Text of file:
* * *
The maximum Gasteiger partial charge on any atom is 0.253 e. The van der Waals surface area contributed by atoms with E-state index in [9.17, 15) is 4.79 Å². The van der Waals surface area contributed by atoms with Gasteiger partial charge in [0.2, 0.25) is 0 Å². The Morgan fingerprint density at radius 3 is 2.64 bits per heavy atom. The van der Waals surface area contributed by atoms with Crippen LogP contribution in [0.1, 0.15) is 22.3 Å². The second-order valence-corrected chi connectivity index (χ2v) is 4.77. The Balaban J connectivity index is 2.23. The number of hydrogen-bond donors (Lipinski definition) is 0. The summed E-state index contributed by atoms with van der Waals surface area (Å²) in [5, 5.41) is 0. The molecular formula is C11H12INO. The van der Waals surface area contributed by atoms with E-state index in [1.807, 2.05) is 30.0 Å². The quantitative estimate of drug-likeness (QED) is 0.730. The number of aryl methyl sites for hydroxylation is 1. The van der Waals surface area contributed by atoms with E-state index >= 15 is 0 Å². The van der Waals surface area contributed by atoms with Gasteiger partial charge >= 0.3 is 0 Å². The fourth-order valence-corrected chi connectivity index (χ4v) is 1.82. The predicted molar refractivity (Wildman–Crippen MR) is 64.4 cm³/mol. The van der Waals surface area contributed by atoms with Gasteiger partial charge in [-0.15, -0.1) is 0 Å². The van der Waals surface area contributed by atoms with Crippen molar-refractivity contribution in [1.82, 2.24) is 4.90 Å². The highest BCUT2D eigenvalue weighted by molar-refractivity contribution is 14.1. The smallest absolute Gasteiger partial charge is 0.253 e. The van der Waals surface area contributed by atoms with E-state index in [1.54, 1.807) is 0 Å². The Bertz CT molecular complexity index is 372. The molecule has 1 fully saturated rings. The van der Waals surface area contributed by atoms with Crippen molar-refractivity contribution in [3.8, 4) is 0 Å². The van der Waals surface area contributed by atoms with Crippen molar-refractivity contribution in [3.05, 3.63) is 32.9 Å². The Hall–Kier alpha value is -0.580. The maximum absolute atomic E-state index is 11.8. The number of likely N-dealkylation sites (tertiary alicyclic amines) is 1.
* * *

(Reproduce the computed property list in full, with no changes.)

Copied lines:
The maximum Gasteiger partial charge on any atom is 0.253 e. The van der Waals surface area contributed by atoms with E-state index in [9.17, 15) is 4.79 Å². The van der Waals surface area contributed by atoms with Gasteiger partial charge in [0.2, 0.25) is 0 Å². The Morgan fingerprint density at radius 3 is 2.64 bits per heavy atom. The van der Waals surface area contributed by atoms with Crippen LogP contribution in [0.1, 0.15) is 22.3 Å². The second-order valence-corrected chi connectivity index (χ2v) is 4.77. The Balaban J connectivity index is 2.23. The number of hydrogen-bond donors (Lipinski definition) is 0. The summed E-state index contributed by atoms with van der Waals surface area (Å²) in [5, 5.41) is 0. The molecular formula is C11H12INO. The van der Waals surface area contributed by atoms with E-state index in [1.807, 2.05) is 30.0 Å². The quantitative estimate of drug-likeness (QED) is 0.730. The number of aryl methyl sites for hydroxylation is 1. The van der Waals surface area contributed by atoms with E-state index >= 15 is 0 Å². The van der Waals surface area contributed by atoms with Gasteiger partial charge >= 0.3 is 0 Å². The fourth-order valence-corrected chi connectivity index (χ4v) is 1.82. The predicted molar refractivity (Wildman–Crippen MR) is 64.4 cm³/mol. The van der Waals surface area contributed by atoms with Gasteiger partial charge in [-0.15, -0.1) is 0 Å². The van der Waals surface area contributed by atoms with Crippen molar-refractivity contribution in [1.82, 2.24) is 4.90 Å². The highest BCUT2D eigenvalue weighted by molar-refractivity contribution is 14.1. The smallest absolute Gasteiger partial charge is 0.253 e. The van der Waals surface area contributed by atoms with E-state index in [1.54, 1.807) is 0 Å². The Bertz CT molecular complexity index is 372. The molecule has 1 fully saturated rings. The van der Waals surface area contributed by atoms with Crippen molar-refractivity contribution in [3.8, 4) is 0 Å². The van der Waals surface area contributed by atoms with Crippen molar-refractivity contribution in [3.05, 3.63) is 32.9 Å². The Hall–Kier alpha value is -0.580. The maximum absolute atomic E-state index is 11.8. The number of likely N-dealkylation sites (tertiary alicyclic amines) is 1.